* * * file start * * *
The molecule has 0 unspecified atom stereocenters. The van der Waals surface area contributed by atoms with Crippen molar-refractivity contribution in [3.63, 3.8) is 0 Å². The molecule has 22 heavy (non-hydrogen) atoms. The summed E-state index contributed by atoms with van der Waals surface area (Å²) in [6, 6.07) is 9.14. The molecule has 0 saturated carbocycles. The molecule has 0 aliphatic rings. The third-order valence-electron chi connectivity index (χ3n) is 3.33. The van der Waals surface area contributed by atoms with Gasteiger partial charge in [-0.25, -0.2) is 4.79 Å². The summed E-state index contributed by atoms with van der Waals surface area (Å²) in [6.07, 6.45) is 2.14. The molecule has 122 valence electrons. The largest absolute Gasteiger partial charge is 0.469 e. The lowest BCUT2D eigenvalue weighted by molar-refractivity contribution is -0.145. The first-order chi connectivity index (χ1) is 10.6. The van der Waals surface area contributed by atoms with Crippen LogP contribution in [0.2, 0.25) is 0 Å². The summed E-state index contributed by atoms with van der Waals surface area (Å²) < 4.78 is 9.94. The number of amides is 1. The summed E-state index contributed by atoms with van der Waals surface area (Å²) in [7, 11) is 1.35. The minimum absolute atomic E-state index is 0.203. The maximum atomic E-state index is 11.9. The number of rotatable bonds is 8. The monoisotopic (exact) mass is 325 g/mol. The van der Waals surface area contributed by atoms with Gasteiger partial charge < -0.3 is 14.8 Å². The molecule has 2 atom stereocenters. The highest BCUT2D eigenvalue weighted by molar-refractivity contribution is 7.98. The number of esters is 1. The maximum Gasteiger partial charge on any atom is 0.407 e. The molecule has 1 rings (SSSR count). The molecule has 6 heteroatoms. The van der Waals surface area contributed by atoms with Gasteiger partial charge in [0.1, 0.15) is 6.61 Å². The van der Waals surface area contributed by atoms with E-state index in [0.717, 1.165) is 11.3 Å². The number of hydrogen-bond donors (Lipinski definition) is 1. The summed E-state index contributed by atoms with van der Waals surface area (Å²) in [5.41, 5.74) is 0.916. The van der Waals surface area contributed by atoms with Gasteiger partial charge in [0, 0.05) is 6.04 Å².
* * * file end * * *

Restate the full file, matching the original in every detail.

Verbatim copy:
The molecule has 0 unspecified atom stereocenters. The van der Waals surface area contributed by atoms with Crippen molar-refractivity contribution in [3.63, 3.8) is 0 Å². The molecule has 22 heavy (non-hydrogen) atoms. The summed E-state index contributed by atoms with van der Waals surface area (Å²) in [6, 6.07) is 9.14. The molecule has 0 saturated carbocycles. The molecule has 0 aliphatic rings. The third-order valence-electron chi connectivity index (χ3n) is 3.33. The van der Waals surface area contributed by atoms with Gasteiger partial charge in [-0.25, -0.2) is 4.79 Å². The summed E-state index contributed by atoms with van der Waals surface area (Å²) in [6.07, 6.45) is 2.14. The molecule has 122 valence electrons. The largest absolute Gasteiger partial charge is 0.469 e. The lowest BCUT2D eigenvalue weighted by molar-refractivity contribution is -0.145. The first-order chi connectivity index (χ1) is 10.6. The van der Waals surface area contributed by atoms with Crippen LogP contribution in [0.2, 0.25) is 0 Å². The summed E-state index contributed by atoms with van der Waals surface area (Å²) < 4.78 is 9.94. The number of amides is 1. The summed E-state index contributed by atoms with van der Waals surface area (Å²) in [7, 11) is 1.35. The minimum absolute atomic E-state index is 0.203. The maximum atomic E-state index is 11.9. The number of rotatable bonds is 8. The monoisotopic (exact) mass is 325 g/mol. The van der Waals surface area contributed by atoms with Gasteiger partial charge < -0.3 is 14.8 Å². The molecule has 2 atom stereocenters. The highest BCUT2D eigenvalue weighted by molar-refractivity contribution is 7.98. The number of esters is 1. The maximum Gasteiger partial charge on any atom is 0.407 e. The molecule has 1 rings (SSSR count). The molecule has 6 heteroatoms. The van der Waals surface area contributed by atoms with Gasteiger partial charge in [0.1, 0.15) is 6.61 Å². The van der Waals surface area contributed by atoms with E-state index in [0.717, 1.165) is 11.3 Å². The number of hydrogen-bond donors (Lipinski definition) is 1. The summed E-state index contributed by atoms with van der Waals surface area (Å²) in [5.41, 5.74) is 0.916. The van der Waals surface area contributed by atoms with Gasteiger partial charge in [0, 0.05) is 6.04 Å².